Scholarly Publishing in an Electronic Era: International Yearbook of Library and Information Management 2004 – 2005. Facet, dist. by Neal-Schuman. 2005. c.219p. ed. by G.E. Gorman. index. ISBN 1-85604-536-6. $175.
Transformation of the publishing world by electronic storage and delivery of information is inevitable and ongoing. One of the difficulties libraries face during this transition is a dramatic and continuing increase in prices and this, the fifth annual volume of the International Yearbook of Library and Information Management, exemplifies the problem. When I reviewed the third volume in 2003 (The Digital Factor in Library and Information Services), the price was $75, but the new volume is now $175, more than doubling the cost of the series in just two years. Ouch. Edited by Gorman (School of Information Management, Victoria Univ.), the book is divided into four sections: an overview of scholarly publishing, an institutional perspective on scholarly publishing, access and preservation initiatives, and models and economics of scholarly publishing. Many of the chapters focus on the open access concept, reaching the same conclusion that open access is a good idea in theory even if it is not quite ready for prime time. Peter Shepherd’s overview of usage statistics and the COUNTER (Counting Online Usage of NeTworked Electronic Resources) initiative is a bright spot. However, owing to high cost, this is recommended only for large research libraries. – Margaret Sylvia, St. Mary’s Univ. Lib., San Antonio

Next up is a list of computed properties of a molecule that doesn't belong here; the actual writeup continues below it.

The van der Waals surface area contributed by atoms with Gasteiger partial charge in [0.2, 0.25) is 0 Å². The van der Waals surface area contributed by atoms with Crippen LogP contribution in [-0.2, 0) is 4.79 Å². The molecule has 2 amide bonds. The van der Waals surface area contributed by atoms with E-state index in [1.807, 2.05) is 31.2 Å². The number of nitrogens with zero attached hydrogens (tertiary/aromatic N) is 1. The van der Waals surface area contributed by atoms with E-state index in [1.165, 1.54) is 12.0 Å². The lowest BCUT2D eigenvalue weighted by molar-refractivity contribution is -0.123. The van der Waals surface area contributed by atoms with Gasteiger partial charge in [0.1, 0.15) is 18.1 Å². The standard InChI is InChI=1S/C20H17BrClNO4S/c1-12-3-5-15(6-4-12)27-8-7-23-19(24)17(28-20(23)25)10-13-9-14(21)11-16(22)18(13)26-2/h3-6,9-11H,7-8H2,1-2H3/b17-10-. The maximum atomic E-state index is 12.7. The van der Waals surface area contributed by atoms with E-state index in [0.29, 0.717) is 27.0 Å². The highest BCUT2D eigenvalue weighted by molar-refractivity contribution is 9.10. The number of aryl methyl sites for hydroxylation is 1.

Planning For Future Staff
Staff Planning in a Time of Demographic Change. Scarecrow. 2005. c.166p. ed. by Vicki Whitmell. ISBN 0-8108-5215-2. pap. $40.
Much ink has been spilled in the library press over the coming shortage of librarians prepared for leadership positions. This title, however, represents the first detailed discussion of succession planning in libraries. Actually a collection of papers from several conferences held in Ontario in 2002 – 03, the book offers a broad overview, addressing leadership, mentoring, and training issues for most levels of staff, not just senior managers. The papers pre­sent a wealth of demographic information, findings from the business literature, and practical advice for effective staff planning. While many of the papers focus on Canadian libraries (editor Whitmell is executive director of the Legislative Library for the Legislative Assembly of Ontario), most of the information is equally applicable to U.S. institutions. Taken together, the papers should convince library managers and educators to make succession planning a priority. A significant contribution to the literature, this is recommended for graduate and professional collections. – Janet A. Crum, Oregon Health & Science Univ., Portland, OR